Editor’s note: This article is the second in a series of stories based on an exclusive Trucking Dive interview this month with ABF Freight President Seth Runser. Read the first installment here. Want these types of stories in your inbox? Sign up for the Daily Dive — it’s free!
When Yellow Corp. shuttered its operations, ABF Freight wasn’t only a destination for shippers looking for an alternative.
About 30,000 laid-off drivers, mechanics and other employees were left looking for a new job. Many sent resumés to ABF Freight.
The Fort Smith, Arkansas-based carrier — which became the nation’s largest remaining unionized LTL carrier with Yellow’s demise — has hired between 300 and 400 former employees of Yellow, President Seth Runser told Trucking Dive in an interview.
“We've gotten a lot of applications, and really, we're hiring in strategic locations where we see growth, or we see opportunity,” Runser said. “We continue to evaluate that on a week-to-week basis.”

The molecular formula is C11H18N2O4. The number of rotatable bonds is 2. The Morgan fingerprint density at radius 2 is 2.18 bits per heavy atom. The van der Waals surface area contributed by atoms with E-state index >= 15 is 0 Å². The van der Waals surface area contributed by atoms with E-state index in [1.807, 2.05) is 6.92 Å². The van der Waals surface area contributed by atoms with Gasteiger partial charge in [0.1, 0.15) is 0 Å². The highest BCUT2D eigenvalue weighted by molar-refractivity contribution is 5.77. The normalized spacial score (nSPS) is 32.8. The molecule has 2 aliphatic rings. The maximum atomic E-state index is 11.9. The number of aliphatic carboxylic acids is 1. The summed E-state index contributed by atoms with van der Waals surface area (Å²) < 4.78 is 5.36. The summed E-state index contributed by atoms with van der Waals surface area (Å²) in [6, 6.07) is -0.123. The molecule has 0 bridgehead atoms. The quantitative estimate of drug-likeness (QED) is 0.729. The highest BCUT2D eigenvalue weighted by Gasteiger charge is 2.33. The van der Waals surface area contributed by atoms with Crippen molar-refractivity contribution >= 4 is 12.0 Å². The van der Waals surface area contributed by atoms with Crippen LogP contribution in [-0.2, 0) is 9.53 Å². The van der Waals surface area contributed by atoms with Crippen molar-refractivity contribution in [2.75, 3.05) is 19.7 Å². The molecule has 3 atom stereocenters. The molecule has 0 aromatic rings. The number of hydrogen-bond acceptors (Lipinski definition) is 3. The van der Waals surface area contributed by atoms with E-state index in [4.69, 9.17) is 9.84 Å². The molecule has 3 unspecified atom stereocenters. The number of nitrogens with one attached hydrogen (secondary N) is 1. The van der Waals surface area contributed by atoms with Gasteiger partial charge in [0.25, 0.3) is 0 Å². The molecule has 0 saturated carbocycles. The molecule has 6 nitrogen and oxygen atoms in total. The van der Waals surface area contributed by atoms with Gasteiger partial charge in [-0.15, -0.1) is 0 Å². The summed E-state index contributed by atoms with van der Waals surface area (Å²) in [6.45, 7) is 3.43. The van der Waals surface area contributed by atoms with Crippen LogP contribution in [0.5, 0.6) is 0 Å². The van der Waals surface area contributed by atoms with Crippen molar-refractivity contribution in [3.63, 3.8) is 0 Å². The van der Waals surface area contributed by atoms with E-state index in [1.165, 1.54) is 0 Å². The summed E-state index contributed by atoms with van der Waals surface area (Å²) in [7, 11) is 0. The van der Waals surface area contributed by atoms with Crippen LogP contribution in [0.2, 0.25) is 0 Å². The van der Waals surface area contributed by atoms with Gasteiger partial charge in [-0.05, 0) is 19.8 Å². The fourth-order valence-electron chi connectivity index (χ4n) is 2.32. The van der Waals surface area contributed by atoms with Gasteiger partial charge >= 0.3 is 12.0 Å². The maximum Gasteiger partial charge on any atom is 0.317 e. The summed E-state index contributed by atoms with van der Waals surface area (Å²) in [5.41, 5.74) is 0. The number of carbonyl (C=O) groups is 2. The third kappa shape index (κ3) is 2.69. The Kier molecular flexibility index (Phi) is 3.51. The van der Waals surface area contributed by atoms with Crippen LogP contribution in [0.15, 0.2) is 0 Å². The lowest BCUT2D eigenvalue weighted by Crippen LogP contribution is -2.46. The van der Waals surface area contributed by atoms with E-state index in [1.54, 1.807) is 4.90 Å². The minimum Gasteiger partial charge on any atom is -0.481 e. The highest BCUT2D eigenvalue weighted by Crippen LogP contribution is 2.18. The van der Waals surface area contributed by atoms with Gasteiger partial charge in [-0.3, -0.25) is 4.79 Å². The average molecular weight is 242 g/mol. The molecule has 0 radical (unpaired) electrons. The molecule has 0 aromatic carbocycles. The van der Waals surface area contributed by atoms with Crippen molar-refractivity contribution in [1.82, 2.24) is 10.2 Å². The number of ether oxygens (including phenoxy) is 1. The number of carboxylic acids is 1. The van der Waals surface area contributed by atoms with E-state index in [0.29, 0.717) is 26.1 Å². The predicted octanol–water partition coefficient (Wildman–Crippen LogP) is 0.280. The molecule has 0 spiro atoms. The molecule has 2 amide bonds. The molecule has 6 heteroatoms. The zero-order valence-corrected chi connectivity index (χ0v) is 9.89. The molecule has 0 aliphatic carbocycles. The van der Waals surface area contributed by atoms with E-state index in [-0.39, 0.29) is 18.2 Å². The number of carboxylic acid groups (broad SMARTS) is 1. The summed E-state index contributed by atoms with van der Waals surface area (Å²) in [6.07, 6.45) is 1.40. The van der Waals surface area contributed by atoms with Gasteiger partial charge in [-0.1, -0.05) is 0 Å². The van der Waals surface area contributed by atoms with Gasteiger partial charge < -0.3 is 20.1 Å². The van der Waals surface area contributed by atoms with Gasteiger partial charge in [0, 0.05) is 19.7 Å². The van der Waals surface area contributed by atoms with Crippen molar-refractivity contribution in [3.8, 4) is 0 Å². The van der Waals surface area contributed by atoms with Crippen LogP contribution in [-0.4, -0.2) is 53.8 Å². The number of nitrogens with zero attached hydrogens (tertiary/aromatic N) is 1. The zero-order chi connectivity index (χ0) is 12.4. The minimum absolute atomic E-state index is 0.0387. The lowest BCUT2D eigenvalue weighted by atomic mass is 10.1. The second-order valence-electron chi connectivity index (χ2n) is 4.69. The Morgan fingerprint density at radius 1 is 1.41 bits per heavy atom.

ABF Freight, a 100-year-old, ArcBest Corp.-owned LTL carrier with a five-year union contract in place, was a natural destination for workers seeking stability after being laid off by Yellow.
Yellow’s experienced drivers in Dallas; Atlanta; Austin, Texas, and other in-demand markets are helping ABF Freight to backfill retirements of its own longtime workers, Runser said. The carrier employs many 30- or 40-year drivers and other employees, said the president, who signs each retirement letter.
Runser credited ABF Freight’s company culture with helping successfully negotiate a contract for its roughly 8,600 unionized employees amid the chaotic Teamsters fight that immediately preceded Yellow’s demise.
The collective bargaining agreement includes improved wages and benefits, additional holidays, and prohibitions against inward-facing cameras, audio recorders, body and biometric sensors or driverless autonomous vehicles.
It has won accolades from Teamsters General President Sean O’Brien, who said it “will set the tone for national freight contracts moving forward.”
Runser said the union contract “really provides stability — not only for our employees, but also for our customers — at a time when we continue to experience rapid change.”